The third Ace installment of the Professor Jameson saga opens with the seventh Amazing Stories installment, “Zora of the Zoromes.” In quick succession, there are three surprises. When the idea of returning to Zor was first raised, I was expecting the journey back to be an epic, perhaps never completed, quest but, nope, we’re just on Zor in this story. Beyond that, it turns out that the immortal Zoromes don’t just die in proximity to Jameson, but all over, and must replenish their numbers, so the initial impression of the entire species having adopted the metal way of life and adopting occasional others into their ranks [2] gives way to the notion of there being fleshy Zoromes who live to reproduce before becoming machine men. Princess Zora is one such. And in a series of stories that have been literally sexless, far beyond the decorous silence of the Lensmen, Jameson, the brain in a box, is eying the shapely, eyelashed, tentacular, noseless lady speculatively, with some appreciation. But her heart is given to Bext (Jameson observes them together in “a confusing intertwining of tentacles”). Naturally, Bext is captured by the Mumes of Mumed. Turns out that Jameson and the tripeds are decent and honorable folks but some species, when given the gift of theoretical immortality in metal bodies, might lord it over those of their species who remain flesh and seek to dominate the galaxy. This is what the leader of the Mumes has set out to do, waging war on his benefactors, the Zoromes. The Zoromes set out to save Bext and Zora stows away to do her part. They have invisible ships, the Mumeds have guns which disintegrate metal, and the war between them begins until the story sort of stops in the middle with a partial invalidation of what has gone before, until it is finished in “Space War” which, itself, ends on a fitting note in action terms, but leaves Jameson and another Zorome in an odd predicament with even odder dialog.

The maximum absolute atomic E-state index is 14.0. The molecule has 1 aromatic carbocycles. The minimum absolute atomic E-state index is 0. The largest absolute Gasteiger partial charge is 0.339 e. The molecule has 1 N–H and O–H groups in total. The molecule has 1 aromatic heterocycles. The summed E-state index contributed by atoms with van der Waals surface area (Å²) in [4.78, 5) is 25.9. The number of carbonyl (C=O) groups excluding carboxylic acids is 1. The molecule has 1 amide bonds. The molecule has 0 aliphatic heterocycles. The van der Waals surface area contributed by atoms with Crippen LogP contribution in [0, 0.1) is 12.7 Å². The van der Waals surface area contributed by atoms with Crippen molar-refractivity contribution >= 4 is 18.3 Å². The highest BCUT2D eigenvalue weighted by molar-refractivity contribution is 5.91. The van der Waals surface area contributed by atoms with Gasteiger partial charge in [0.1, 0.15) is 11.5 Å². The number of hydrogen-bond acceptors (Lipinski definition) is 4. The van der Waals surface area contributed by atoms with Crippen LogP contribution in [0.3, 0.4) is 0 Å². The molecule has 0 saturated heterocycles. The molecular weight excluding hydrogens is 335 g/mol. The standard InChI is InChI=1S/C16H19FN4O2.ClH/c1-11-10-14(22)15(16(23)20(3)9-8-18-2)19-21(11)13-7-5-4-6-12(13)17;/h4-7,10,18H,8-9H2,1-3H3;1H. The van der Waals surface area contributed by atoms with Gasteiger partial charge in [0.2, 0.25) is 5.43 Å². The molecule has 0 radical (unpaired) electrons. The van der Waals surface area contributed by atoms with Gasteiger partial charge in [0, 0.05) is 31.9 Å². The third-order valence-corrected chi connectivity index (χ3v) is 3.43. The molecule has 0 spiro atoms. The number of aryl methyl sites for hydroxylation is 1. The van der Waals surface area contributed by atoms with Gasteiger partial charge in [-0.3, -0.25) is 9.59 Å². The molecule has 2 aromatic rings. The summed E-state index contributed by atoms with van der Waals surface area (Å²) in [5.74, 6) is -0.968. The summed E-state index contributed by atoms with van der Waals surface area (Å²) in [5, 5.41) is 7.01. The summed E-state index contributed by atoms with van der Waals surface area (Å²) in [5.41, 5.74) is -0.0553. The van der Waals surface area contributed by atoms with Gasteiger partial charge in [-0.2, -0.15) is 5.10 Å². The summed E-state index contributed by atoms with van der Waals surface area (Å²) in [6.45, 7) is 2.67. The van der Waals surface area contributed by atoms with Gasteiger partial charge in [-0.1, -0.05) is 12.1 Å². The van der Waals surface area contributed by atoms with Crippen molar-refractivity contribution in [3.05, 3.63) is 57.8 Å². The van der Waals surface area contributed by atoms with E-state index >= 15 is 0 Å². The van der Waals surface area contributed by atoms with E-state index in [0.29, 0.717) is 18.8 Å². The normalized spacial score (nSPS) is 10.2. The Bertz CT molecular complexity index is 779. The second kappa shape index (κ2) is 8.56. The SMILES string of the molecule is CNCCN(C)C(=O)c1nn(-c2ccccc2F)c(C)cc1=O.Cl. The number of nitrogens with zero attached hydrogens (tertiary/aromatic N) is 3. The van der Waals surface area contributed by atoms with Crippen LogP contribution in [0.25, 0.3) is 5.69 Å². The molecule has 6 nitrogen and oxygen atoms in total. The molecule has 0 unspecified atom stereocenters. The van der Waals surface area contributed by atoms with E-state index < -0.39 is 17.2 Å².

Even in Jamesonian terms, “Zora of the Zoromes” is the worst story so far by far. It’s a novella but the first half is a conversation between Jameson and Zora in which they do discuss the apparent absence of life after death (though Jameson allows that his preserved state after death may have thrown off the results) and the notion that brains are ungendered but it’s generally very dull. Then there are more pages about creeping around in enemy territory before action finally occurs two-thirds through but the story then only moves from inert to incoherent. “Space War” is a little better, but not enough to save the pair. There is one good part in that this was written between World Wars and Jameson is not only depicting power-mad dictators but understanding that both sides will need to develop new technologies, counter the technological advances of the enemy, and expect their own advances to be countered in turn when many actual generals would be fighting the last war about five years after this was written. And, as always, there is the delightful, apparently unintentional Jamesonian humor, such as spaceships colliding in space with results similar to cars in a grocery store parking lot, somber reports of battles informing us that “[t]hose who had met death were 38R-497, 176Z-56, 34T-11 and 32B-64,” (No! Not 176Z! He was my favorite!) and priceless lines like: